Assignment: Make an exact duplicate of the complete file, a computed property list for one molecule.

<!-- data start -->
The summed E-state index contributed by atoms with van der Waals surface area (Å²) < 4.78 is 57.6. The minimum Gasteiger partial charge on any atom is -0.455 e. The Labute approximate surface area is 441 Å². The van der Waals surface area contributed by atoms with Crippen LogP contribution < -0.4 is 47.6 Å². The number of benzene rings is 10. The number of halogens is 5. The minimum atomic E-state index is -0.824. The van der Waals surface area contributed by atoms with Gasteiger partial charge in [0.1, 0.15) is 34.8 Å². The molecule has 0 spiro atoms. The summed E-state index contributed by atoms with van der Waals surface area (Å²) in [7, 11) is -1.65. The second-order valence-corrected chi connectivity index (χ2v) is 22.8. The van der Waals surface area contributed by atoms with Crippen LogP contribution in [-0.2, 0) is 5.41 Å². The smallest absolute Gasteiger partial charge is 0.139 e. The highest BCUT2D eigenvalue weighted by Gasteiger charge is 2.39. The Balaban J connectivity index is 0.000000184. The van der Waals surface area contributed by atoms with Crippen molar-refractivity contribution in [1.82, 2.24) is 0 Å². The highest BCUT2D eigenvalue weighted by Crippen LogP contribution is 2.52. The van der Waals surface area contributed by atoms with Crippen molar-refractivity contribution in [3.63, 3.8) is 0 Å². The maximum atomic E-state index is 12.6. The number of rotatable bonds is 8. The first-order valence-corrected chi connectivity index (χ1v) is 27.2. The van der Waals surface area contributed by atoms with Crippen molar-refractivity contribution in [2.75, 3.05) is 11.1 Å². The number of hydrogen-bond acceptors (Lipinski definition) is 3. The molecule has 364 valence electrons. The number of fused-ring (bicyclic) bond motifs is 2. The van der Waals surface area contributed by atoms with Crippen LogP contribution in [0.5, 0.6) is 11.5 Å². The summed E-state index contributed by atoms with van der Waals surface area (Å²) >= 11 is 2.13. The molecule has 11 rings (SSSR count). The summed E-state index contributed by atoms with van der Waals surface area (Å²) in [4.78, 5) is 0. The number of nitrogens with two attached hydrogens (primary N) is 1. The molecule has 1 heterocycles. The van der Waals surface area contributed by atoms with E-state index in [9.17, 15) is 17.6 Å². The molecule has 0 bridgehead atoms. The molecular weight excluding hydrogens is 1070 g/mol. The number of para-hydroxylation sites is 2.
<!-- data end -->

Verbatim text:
The summed E-state index contributed by atoms with van der Waals surface area (Å²) < 4.78 is 57.6. The minimum Gasteiger partial charge on any atom is -0.455 e. The Labute approximate surface area is 441 Å². The van der Waals surface area contributed by atoms with Crippen LogP contribution < -0.4 is 47.6 Å². The number of benzene rings is 10. The number of halogens is 5. The minimum atomic E-state index is -0.824. The van der Waals surface area contributed by atoms with Gasteiger partial charge in [0.1, 0.15) is 34.8 Å². The molecule has 0 spiro atoms. The summed E-state index contributed by atoms with van der Waals surface area (Å²) in [7, 11) is -1.65. The second-order valence-corrected chi connectivity index (χ2v) is 22.8. The van der Waals surface area contributed by atoms with Crippen LogP contribution in [-0.2, 0) is 5.41 Å². The smallest absolute Gasteiger partial charge is 0.139 e. The highest BCUT2D eigenvalue weighted by Gasteiger charge is 2.39. The Balaban J connectivity index is 0.000000184. The van der Waals surface area contributed by atoms with Crippen molar-refractivity contribution in [1.82, 2.24) is 0 Å². The highest BCUT2D eigenvalue weighted by Crippen LogP contribution is 2.52. The van der Waals surface area contributed by atoms with Crippen molar-refractivity contribution in [3.63, 3.8) is 0 Å². The maximum atomic E-state index is 12.6. The number of rotatable bonds is 8. The first-order valence-corrected chi connectivity index (χ1v) is 27.2. The van der Waals surface area contributed by atoms with Crippen molar-refractivity contribution in [2.75, 3.05) is 11.1 Å². The number of hydrogen-bond acceptors (Lipinski definition) is 3. The molecule has 364 valence electrons. The number of fused-ring (bicyclic) bond motifs is 2. The van der Waals surface area contributed by atoms with Crippen LogP contribution in [0.5, 0.6) is 11.5 Å². The summed E-state index contributed by atoms with van der Waals surface area (Å²) >= 11 is 2.13. The molecule has 11 rings (SSSR count). The summed E-state index contributed by atoms with van der Waals surface area (Å²) in [4.78, 5) is 0. The number of nitrogens with two attached hydrogens (primary N) is 1. The molecule has 1 heterocycles. The van der Waals surface area contributed by atoms with E-state index in [9.17, 15) is 17.6 Å². The molecule has 0 bridgehead atoms. The molecular weight excluding hydrogens is 1070 g/mol. The number of para-hydroxylation sites is 2.